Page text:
JAKARTA (THE JAKARTA POST/ASIA NEWS NETWORK) - Women in Jakarta, who have long gotten used to the challenges of walking on the city's uneven sidewalks in high heels, will soon be able to look forward to a smoother stroll for their work commute.
The Indonesian capital's administration has promised more "high-heel friendly" sidewalks as part of its plan to revamp the city's sidewalks, the Jakarta Post reported on Thursday (Sept 14).
The administration, through the Bina Marga road agency, will develop 80km of the city's sidewalks and allocating 412 billion rupiah (S$42 million) from the city budget for the development.
The agency will be in charge of developing 24km of the city's sidewalks, while the rest will be developed by Bina Marga's sub-agencies at the municipality level.
Riri Asnita, the planning division head of Jakarta's Bina Marga road agency, said to ensure the sidewalks would be solid and flat, they would be developed with stamped concrete and floor hardeners.
She said the existing sidewalks had been mostly made from paving blocks that resulted in uneven surfaces due to the city's land contours.
The construction of sidewalks using the new materials should result in proper sidewalks that cater not only to the needs of women in high heels but all residents, she added.
"Our target is to provide all Jakartans, including children, the elderly, women and disabled people, with comfortable sidewalks," she added.
The agency expects the prosagaject to be finished at the end of the year.
The head of road infrastructure and utilisation at Bina Marga’s North Jakarta branch, Libertus Sagata, said the agency would revamp nine kilometres of sidewalk in six districts in the municipality.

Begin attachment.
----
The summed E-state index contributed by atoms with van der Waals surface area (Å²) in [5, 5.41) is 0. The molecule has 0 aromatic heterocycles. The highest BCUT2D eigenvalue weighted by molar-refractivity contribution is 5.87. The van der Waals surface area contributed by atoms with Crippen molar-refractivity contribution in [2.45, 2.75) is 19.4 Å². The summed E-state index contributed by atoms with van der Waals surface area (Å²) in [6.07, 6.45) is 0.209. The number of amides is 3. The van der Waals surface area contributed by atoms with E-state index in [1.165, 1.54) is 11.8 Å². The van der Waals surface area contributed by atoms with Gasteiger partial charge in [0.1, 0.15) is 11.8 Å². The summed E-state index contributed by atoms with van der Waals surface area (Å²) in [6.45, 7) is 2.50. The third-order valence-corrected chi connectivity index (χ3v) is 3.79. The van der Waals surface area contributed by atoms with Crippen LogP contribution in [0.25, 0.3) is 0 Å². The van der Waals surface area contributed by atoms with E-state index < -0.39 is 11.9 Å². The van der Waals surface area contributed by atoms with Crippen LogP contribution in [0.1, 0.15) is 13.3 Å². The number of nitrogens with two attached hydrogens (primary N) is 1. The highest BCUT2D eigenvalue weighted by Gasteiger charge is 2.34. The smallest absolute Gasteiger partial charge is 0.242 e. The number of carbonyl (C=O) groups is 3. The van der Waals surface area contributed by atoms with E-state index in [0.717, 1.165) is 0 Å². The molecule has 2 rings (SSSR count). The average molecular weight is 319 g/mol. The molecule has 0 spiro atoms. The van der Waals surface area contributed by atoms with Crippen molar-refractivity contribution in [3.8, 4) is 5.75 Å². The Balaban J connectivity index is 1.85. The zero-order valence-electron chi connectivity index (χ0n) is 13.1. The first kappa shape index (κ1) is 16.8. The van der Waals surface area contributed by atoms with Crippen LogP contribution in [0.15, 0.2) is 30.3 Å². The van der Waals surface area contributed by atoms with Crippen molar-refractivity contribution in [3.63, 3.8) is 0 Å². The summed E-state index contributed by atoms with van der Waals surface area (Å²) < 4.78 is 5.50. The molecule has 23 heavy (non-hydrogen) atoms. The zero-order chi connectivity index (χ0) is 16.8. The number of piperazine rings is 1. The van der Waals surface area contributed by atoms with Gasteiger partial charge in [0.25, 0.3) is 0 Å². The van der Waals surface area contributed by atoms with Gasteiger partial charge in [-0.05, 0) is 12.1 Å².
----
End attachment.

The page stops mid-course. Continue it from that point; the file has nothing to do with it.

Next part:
The sidewalks will be expanded to between three to six metres in width depending on the amount of land available and the conditions of the traffic lanes.
Separately, Bina Marga’s Central Jakarta head of road facilities and utilities, Bogi Widiatmaji, said 19 km of sidewalks in the area would be decorated with stones and lined with patterns, while floor guides would be included for the visually impaired.
Women in Jakarta who work in the city's Sudirman central business district area told The Jakarta Post they have long been frustrated by the city's uneven streets.
Private company employee Uly Simamora, 24, who works on the Jalan Jenderal Sudirmanroad in Central Jakarta, a major thoroughfare in the capital, said she always carried sneakers or flat shoes in her bag to change into before heading out from her office to buy lunch.
The sidewalks that she passes every day is made of cement, a material that leaves marks on her shoes.
"It's so troublesome that I have to change shoes if I need to go out from the office. However, I have no choice. The poorly built sidewalks once badly scratched my high heels," she said.
Lawyer Olivia Nia, 24, who works in Kuningan in South Jakarta, echoed her sentiments, saying she always changed from sandals into high heels whenever she wanted to buy lunch around her office.
The uneven surface of the sidewalks near her office made it difficult for her to keep her balance while walking in 9cm high heels.
"I almost fell a couple of times while walking in high-heels on the sidewalk," she added.